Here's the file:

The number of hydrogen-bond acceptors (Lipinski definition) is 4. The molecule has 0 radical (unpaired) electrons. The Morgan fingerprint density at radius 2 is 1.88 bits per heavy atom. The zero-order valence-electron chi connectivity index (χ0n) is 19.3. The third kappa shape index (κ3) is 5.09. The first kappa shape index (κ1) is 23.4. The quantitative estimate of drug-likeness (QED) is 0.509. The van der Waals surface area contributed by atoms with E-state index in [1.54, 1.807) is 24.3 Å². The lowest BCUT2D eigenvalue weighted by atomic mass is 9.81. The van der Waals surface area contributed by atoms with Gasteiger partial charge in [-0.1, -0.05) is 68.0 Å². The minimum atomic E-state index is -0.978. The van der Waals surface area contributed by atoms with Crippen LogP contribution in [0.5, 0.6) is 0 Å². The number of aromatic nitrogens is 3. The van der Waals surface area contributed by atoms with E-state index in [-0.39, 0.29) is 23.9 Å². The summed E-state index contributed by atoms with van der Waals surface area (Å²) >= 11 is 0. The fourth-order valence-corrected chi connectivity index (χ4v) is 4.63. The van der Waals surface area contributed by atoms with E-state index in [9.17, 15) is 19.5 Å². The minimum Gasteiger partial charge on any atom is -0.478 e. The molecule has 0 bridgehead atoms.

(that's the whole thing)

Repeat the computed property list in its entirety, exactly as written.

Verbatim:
The number of hydrogen-bond acceptors (Lipinski definition) is 4. The molecule has 0 radical (unpaired) electrons. The Morgan fingerprint density at radius 2 is 1.88 bits per heavy atom. The zero-order valence-electron chi connectivity index (χ0n) is 19.3. The third kappa shape index (κ3) is 5.09. The first kappa shape index (κ1) is 23.4. The quantitative estimate of drug-likeness (QED) is 0.509. The van der Waals surface area contributed by atoms with E-state index in [1.54, 1.807) is 24.3 Å². The lowest BCUT2D eigenvalue weighted by atomic mass is 9.81. The van der Waals surface area contributed by atoms with Gasteiger partial charge in [-0.1, -0.05) is 68.0 Å². The minimum atomic E-state index is -0.978. The van der Waals surface area contributed by atoms with Crippen LogP contribution in [0.5, 0.6) is 0 Å². The number of aromatic nitrogens is 3. The van der Waals surface area contributed by atoms with E-state index in [-0.39, 0.29) is 23.9 Å². The summed E-state index contributed by atoms with van der Waals surface area (Å²) >= 11 is 0. The fourth-order valence-corrected chi connectivity index (χ4v) is 4.63. The van der Waals surface area contributed by atoms with E-state index in [9.17, 15) is 19.5 Å². The minimum Gasteiger partial charge on any atom is -0.478 e. The molecule has 0 bridgehead atoms.